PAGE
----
"There is one thing more," said Ezra Jennings, "which it is very important I should know. Had you any reason for feeling any special anxiety about the Diamond, at this time last year?"

"I had the strongest reasons for feeling anxiety about the Diamond. I knew it to be the object of a conspiracy; and I was warned to take measures for Miss Verinder's protection, as the possessor of the stone."

"Was the safety of the Diamond the subject of conversation between you and any other person, immediately before you retired to rest on the birthday night?"

"It was the subject of a conversation between Lady Verinder and her daughter - - "

"Which took place in your hearing?"

"Yes."

Ezra Jennings took up his notes from the table, and placed them in my hands.

"Mr. Blake," he said, "if you read those notes now, by the light which my questions and your answers have thrown on them, you will make two astounding discoveries concerning yourself. You will find - First, that you entered Miss Verinder's sitting-room and took the Diamond, in a state of trance, produced by opium. Secondly, that the opium was given to you by Mr. Candy - without your own knowledge - as a practical refutation of the opinions which you had expressed to him at the birthday dinner."

I sat with the papers in my hand completely stupefied.

"Try and forgive poor Mr. Candy," said the assistant gently. "He has done dreadful mischief, I own; but he has done it innocently. If you will look at the notes, you will see that - but for his illness - he would have returned to Lady Verinder's the morning after the party, and would have acknowledged the trick that he had played you. Miss Verinder would have heard of it, and Miss Verinder would have questioned him - and the truth which has laid hidden for a year would have been discovered in a day."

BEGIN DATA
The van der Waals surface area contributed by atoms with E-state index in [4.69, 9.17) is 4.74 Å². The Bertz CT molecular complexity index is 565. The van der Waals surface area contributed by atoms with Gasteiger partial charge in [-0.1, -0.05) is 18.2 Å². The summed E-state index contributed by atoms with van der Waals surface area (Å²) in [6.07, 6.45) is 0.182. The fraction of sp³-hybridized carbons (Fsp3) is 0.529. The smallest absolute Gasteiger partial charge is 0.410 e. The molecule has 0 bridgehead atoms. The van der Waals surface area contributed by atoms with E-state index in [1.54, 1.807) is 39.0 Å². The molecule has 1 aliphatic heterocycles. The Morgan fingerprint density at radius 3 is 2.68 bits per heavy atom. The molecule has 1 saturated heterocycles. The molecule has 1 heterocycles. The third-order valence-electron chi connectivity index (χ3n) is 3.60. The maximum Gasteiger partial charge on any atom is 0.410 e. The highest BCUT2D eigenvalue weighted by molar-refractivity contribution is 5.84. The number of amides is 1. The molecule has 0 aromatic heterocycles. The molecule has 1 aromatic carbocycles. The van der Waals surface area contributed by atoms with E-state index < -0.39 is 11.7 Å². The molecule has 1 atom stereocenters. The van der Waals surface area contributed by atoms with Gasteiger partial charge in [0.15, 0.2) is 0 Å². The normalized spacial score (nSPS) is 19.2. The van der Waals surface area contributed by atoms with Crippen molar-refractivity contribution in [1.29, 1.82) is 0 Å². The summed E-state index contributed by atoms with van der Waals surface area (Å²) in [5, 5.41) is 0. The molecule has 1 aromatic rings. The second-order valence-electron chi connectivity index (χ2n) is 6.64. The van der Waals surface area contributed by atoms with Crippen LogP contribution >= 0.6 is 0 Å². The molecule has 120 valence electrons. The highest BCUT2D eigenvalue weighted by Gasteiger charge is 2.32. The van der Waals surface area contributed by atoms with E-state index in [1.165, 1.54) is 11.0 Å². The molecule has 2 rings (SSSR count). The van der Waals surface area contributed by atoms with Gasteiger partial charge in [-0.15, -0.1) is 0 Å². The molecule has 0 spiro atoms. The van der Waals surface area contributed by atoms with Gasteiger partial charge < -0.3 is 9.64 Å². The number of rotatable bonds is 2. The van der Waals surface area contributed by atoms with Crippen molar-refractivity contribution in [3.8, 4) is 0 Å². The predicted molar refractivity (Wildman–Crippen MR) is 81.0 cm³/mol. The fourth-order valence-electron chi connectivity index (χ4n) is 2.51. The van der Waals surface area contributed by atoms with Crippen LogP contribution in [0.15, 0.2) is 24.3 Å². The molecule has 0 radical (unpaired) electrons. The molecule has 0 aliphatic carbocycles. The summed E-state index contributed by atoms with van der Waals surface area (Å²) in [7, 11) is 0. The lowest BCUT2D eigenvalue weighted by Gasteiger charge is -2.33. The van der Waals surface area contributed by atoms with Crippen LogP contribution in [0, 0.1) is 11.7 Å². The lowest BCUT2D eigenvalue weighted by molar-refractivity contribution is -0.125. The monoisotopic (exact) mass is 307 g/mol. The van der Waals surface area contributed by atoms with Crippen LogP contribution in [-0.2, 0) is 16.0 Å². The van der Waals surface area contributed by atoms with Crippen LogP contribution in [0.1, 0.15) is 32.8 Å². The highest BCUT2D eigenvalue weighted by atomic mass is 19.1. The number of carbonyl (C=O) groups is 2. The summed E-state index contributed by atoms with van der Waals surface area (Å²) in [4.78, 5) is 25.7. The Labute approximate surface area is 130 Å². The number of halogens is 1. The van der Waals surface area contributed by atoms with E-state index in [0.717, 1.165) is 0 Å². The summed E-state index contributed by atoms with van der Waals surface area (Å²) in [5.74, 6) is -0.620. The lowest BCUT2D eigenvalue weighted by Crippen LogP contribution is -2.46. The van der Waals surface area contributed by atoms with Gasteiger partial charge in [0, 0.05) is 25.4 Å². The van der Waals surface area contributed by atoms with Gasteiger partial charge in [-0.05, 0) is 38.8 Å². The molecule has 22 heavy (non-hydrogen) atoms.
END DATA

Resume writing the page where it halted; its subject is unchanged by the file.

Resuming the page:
I began to regain my self-possession. "Mr. Candy is beyond the reach of my resentment," I said angrily. "But the trick that he played me is not the less an act of treachery, for all that. I may forgive, but I shall not forget it."

"Every medical man commits that act of treachery, Mr. Blake, in the course of his practice. The ignorant distrust of opium (in England) is by no means confined to the lower and less cultivated classes. Every doctor in large practice finds himself, every now and then, obliged to deceive his patients, as Mr. Candy deceived you. I don't defend the folly of playing you a trick under the circumstances. I only plead with you for a more accurate and more merciful construction of motives."

"How was it done?" I asked. "Who gave me the laudanum, without my knowing it myself?"

"I am not able to tell you. Nothing relating to that part of the matter dropped from Mr. Candy's lips, all through his illness. Perhaps your own memory may point to the person to be suspected."

"No."

"It is useless, in that case, to pursue the inquiry. The laudanum was secretly given to you in some way. Let us leave it there, and go on to matters of more immediate importance. Read my notes, if you can. Familiarise your mind with what has happened in the past. I have something very bold and very startling to propose to you, which relates to the future."

Those last words roused me.

I looked at the papers, in the order in which Ezra Jennings had placed them in my hands. The paper which contained the smaller quantity of writing was the uppermost of the two. On this, the disconnected words, and fragments of sentences, which had dropped from Mr. Candy in his delirium, appeared as follows: